From Atul Gawande, The Cost Conundrum, The New Yorker, June 1, 2009:
Woody Powell is a Stanford sociologist who studies the economic culture of cities. Recently, he and his research team studied why certain regions—Boston, San Francisco, San Diego—became leaders in biotechnology while others with a similar concentration of scientific and corporate talent—Los Angeles, Philadelphia, New York—did not.
The answer they found was what Powell describes as the anchor-tenant theory of economic development. Just as an anchor store will define the character of a mall, anchor tenants in biotechnology, whether it’s a company like Genentech, in South San Francisco, or a university like M.I.T., in Cambridge, define the character of an economic community. They set the norms.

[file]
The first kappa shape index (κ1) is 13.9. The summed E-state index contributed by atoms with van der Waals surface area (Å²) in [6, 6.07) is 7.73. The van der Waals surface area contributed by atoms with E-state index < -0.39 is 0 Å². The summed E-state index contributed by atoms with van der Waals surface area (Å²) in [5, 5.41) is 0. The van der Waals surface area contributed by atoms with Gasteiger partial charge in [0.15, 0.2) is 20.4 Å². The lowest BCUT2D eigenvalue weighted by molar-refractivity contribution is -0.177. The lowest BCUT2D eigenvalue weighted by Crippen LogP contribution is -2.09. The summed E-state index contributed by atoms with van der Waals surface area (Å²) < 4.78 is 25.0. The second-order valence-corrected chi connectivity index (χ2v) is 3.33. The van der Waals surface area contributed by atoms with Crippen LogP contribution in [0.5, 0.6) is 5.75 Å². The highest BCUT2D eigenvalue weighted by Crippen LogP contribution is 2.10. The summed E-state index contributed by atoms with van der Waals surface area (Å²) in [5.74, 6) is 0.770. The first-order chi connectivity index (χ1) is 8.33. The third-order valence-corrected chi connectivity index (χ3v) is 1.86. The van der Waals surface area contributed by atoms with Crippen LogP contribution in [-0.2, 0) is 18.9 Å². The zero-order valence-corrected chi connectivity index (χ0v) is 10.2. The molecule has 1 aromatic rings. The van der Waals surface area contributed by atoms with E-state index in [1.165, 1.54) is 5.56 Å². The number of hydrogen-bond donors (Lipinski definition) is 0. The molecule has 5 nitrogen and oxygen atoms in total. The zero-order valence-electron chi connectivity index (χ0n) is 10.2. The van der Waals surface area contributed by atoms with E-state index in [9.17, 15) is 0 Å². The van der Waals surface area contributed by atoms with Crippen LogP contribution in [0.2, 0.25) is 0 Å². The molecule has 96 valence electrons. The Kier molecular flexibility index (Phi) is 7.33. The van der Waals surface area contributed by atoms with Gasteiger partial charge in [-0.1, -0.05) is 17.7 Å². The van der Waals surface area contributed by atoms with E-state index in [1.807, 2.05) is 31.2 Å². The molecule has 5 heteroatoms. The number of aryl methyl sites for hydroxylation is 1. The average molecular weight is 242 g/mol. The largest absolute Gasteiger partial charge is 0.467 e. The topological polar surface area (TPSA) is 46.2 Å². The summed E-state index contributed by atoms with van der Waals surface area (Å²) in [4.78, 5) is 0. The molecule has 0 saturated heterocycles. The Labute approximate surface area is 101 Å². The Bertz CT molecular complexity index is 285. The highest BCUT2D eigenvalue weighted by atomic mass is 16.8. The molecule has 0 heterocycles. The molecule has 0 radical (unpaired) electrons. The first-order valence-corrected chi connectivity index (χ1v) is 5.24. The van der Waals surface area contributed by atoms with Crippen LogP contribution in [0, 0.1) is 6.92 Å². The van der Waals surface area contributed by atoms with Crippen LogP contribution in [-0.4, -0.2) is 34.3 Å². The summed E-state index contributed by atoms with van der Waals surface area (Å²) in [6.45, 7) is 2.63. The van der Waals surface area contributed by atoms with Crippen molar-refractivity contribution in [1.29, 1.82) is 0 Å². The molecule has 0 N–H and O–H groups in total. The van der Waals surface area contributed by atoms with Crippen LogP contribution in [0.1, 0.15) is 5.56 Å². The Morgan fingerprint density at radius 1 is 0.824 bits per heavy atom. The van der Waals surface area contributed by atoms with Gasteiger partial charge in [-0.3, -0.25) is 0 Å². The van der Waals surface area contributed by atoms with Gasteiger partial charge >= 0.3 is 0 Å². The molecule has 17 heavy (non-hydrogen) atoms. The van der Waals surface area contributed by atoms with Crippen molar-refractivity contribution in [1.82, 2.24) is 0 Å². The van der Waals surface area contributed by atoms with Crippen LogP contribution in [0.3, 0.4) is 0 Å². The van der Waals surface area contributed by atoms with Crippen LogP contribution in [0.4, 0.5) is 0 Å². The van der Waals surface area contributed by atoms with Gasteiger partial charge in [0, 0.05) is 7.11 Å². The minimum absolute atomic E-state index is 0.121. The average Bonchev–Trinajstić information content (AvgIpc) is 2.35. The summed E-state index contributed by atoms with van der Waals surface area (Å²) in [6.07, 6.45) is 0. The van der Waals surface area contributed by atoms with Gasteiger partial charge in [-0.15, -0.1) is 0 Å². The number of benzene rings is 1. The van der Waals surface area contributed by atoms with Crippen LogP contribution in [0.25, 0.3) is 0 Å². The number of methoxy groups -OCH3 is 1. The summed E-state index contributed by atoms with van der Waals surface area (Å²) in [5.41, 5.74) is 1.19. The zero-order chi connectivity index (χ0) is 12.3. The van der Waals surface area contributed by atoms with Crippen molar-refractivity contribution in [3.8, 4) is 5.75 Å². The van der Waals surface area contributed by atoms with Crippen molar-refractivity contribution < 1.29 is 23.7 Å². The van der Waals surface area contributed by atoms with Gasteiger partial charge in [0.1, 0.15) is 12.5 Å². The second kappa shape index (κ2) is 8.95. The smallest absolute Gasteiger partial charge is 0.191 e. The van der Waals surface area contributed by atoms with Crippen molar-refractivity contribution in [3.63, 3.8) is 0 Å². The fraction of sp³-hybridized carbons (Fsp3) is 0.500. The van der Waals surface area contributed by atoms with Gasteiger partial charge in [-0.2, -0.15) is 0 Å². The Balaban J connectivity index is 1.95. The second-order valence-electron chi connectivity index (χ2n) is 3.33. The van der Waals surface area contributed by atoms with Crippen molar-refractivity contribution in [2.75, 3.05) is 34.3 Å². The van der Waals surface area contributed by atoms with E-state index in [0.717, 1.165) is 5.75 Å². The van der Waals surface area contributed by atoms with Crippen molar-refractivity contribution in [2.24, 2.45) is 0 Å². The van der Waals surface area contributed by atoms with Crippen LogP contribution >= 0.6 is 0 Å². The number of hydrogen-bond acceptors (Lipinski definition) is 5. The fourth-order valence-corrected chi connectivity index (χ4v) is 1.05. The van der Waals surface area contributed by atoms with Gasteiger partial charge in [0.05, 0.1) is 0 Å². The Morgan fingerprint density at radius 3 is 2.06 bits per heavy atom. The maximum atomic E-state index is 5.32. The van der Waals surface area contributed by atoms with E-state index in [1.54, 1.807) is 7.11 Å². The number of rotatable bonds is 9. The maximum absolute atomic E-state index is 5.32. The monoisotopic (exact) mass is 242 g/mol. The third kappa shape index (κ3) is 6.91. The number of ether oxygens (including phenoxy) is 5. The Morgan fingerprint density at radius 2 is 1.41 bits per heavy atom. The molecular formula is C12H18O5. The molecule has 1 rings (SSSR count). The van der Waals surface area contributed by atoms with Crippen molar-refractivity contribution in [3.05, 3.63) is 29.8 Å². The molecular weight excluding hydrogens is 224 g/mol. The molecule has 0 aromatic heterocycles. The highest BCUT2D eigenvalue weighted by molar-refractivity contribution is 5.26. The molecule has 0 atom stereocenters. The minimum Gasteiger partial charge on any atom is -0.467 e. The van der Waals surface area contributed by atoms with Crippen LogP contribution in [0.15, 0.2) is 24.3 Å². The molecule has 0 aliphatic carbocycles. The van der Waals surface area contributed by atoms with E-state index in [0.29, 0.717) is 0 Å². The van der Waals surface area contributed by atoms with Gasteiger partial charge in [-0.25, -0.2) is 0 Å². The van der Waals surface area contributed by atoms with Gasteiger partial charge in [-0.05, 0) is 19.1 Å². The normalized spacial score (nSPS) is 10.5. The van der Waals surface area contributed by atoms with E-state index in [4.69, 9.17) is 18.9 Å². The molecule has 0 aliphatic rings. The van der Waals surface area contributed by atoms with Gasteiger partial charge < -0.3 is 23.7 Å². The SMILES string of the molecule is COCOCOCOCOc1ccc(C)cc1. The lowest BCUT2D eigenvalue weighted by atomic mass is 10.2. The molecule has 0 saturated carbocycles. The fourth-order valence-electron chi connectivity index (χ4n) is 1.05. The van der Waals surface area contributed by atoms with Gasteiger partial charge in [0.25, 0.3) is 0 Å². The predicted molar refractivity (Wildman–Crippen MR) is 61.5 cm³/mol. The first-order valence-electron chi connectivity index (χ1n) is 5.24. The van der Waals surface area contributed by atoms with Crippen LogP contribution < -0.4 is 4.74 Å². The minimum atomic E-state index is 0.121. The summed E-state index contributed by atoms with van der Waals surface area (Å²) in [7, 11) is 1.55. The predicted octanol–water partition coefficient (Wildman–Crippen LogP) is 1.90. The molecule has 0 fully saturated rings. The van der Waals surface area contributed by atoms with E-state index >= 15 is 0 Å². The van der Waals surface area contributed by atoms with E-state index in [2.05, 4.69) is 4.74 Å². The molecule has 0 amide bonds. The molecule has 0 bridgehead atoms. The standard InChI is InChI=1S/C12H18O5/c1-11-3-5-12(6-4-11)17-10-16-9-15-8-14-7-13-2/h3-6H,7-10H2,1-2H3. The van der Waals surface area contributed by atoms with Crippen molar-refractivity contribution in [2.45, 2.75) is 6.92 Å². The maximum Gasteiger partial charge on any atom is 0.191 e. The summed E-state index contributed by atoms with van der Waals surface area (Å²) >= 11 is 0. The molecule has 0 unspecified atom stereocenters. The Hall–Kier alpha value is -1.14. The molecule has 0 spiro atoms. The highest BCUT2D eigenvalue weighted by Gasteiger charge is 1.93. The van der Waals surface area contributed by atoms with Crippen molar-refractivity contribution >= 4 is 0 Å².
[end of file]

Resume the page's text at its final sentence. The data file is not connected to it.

The anchor tenants that set norms encouraging the free flow of ideas and collaboration, even with competitors, produced enduringly successful communities, while those that mainly sought to dominate did not.
Powell suspects that anchor tenants play a similarly powerful community role in other areas of economics, too, and health care may be no exception. I spoke to a marketing rep for a McAllen home-health agency who told me of a process uncannily similar to what Powell found in biotech. …